OK then. We shelve all of that while we build our animals. TMNT&OS's best system is their animal mutation system which has dozens of animal types, all with a starting amount of Bio-E based on their size and starting physicality. You spend Bio-E to get bigger or gain it by becoming smaller. You also spend it to get bipedal nature, hands, speech, and human appearance, along with any special powers that your species of animal has. It's a slick, intuitive system that's fun to build characters in. We have 60 Bio-E for our size 5 armadillos. 

The kiddo and I opt for being just a little bit bigger, size 6, just large enough to not have any attribute penalties [5 pts]. We know we want full speech [10 pts] and full hands [10 pts] but want to look like armadillos because that's more fun – no human features [0 pts]. Bipedal nature is trickier, but we want the full suite of armadillo powers with Claws [5 pts], Digging [5 pts] and heavy natural armor [20 pts]. Since we only have 5 points left, we're only partially bipedal, sort of like bears. We could have had weaker armor, but we like the idea that the private industry was breeding us _for_ our super armor and were surprised when this sibling pair came out intelligent with hands. I look up what TV shows were popular in 1970 – since we're teenagers in 1985 - and I settle on Julie and Linc as our names: the researchers were watching the Mod Squad when we were born. We had another brother, Pete, but something happened to him. 

Looking over the skill set, the Kiddo and I brainstorm over what our PCs will be doing. She wants to take the Scrupulous alignment, which is a sort of neutral/chaotic good, and that's fine. We realize that we can't interact with normal humans, but since we sound totally normal, we can do all our communication over the phone. We have a quarter of a million 1985 dollars, we don't live in a sewer. The idea that after we were born the Company (after getting the DNA needed for our armor) trained us to be industrial saboteurs (able to dig our way into rival facilities, almost impossible t hurt or kill) brings us to the idea of being the Leverage crew, getting hired to help people who have been hosed by the system, only we're Armadillos. We've hired a blind woman to be our receptionist and 'face' to the world, and all the rest of our work is done over the phone. Nine-Band is a professional investigation and problem-solving firm.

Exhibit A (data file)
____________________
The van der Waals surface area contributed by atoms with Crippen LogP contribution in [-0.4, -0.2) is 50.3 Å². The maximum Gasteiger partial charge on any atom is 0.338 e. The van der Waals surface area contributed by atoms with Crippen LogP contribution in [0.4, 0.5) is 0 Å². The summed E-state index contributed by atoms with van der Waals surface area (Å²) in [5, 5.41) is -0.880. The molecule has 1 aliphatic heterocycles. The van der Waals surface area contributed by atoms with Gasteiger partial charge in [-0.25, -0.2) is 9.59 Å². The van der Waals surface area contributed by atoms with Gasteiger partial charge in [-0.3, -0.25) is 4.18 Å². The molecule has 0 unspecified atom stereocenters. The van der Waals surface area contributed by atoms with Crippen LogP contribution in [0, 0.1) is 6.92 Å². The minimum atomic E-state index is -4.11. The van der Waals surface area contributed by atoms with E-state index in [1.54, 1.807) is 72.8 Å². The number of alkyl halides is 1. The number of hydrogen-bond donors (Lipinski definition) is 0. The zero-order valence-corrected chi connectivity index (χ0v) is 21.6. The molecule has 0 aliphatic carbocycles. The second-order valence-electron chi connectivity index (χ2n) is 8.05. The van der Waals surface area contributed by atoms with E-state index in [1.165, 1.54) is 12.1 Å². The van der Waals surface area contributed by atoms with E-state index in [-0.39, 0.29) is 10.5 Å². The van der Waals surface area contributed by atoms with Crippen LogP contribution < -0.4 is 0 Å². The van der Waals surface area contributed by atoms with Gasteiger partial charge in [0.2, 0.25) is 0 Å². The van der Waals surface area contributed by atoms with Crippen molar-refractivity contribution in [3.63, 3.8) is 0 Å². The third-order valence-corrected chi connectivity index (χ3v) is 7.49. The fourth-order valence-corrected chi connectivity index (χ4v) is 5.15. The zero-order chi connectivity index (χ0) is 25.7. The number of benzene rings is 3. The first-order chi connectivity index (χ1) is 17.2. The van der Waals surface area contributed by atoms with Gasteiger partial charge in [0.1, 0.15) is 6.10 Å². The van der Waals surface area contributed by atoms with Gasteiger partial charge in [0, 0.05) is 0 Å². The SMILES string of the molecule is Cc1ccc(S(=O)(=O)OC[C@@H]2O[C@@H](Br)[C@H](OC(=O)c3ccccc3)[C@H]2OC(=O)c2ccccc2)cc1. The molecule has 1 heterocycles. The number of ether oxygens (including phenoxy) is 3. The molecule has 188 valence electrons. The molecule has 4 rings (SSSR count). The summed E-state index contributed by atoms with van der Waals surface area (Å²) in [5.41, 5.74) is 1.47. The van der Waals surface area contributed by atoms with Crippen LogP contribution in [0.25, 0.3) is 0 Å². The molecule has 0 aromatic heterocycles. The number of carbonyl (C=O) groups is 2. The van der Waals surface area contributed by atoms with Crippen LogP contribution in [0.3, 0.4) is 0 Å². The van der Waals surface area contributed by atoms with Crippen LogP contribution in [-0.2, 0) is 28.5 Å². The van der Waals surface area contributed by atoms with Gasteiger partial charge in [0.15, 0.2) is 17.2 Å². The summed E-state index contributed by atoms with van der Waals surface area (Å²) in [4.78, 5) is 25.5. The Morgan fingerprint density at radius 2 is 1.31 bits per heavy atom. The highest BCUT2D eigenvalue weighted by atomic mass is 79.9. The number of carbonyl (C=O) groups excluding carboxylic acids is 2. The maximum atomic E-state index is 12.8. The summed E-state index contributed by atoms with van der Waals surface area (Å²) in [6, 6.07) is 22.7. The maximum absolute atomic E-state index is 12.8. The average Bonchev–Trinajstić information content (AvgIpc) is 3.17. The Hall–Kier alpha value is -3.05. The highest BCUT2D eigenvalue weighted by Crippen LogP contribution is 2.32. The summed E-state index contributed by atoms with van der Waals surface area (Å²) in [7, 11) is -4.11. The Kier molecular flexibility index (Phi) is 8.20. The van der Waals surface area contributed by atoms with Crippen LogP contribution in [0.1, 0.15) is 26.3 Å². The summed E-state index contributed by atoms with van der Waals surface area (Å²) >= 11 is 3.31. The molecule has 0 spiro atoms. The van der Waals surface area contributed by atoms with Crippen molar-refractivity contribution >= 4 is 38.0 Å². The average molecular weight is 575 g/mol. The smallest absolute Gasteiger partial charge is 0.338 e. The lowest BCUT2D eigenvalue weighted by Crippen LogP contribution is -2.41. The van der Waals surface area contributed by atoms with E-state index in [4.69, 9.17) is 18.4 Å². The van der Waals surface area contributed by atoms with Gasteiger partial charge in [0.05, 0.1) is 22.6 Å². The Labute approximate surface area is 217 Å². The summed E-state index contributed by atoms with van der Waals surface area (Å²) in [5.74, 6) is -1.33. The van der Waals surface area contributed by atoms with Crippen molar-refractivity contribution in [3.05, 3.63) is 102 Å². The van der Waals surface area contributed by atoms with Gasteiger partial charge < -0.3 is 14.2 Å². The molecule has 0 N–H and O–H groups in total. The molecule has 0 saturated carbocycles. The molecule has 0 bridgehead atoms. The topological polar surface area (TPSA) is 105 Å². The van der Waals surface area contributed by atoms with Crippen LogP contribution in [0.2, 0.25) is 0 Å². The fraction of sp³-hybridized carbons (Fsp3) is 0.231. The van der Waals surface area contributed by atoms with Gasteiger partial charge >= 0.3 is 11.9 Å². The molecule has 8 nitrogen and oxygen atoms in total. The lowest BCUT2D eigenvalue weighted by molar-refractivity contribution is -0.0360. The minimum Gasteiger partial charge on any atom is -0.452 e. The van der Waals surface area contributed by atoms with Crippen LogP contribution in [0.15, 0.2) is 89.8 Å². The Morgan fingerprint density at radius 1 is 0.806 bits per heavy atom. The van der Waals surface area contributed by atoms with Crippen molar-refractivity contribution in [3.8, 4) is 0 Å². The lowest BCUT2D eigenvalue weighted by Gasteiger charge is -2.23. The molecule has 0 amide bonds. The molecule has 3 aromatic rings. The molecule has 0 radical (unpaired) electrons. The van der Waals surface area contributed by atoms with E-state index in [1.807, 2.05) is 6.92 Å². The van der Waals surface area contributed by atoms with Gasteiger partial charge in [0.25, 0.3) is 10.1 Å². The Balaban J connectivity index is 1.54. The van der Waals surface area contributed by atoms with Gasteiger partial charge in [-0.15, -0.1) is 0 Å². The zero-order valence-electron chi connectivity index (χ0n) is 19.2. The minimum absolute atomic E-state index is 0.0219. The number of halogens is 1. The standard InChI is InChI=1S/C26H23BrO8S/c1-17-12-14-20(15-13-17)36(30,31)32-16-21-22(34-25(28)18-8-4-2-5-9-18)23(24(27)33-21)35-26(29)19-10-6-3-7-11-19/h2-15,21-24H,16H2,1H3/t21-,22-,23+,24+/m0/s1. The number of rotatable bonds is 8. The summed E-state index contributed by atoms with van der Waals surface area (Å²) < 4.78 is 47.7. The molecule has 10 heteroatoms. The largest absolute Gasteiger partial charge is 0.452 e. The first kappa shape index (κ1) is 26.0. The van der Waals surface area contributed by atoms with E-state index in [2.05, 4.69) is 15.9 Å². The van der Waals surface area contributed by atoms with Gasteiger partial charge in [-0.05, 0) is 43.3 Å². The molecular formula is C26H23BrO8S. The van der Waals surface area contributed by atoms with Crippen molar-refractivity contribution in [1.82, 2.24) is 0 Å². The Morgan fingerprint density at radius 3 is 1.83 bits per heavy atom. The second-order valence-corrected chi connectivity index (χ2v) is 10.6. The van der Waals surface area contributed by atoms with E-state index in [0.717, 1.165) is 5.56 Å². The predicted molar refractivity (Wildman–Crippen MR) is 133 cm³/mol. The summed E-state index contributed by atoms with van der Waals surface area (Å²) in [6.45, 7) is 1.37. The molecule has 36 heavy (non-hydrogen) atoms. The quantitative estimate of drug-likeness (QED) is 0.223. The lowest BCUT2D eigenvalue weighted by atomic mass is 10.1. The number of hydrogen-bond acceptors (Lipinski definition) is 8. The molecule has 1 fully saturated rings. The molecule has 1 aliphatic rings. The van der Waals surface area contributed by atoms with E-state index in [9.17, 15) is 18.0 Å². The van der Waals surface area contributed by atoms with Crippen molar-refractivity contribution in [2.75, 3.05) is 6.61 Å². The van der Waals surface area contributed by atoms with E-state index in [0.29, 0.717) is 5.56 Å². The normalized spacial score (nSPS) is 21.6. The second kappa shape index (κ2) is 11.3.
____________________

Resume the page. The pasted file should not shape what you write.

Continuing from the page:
Skills, however, are where we run into an issue: the process is so frustrating that the kiddo gives up after 20 minutes and we're not even halfway done at that point. It takes another hour for me to get MY pc to a level I'll consider finished.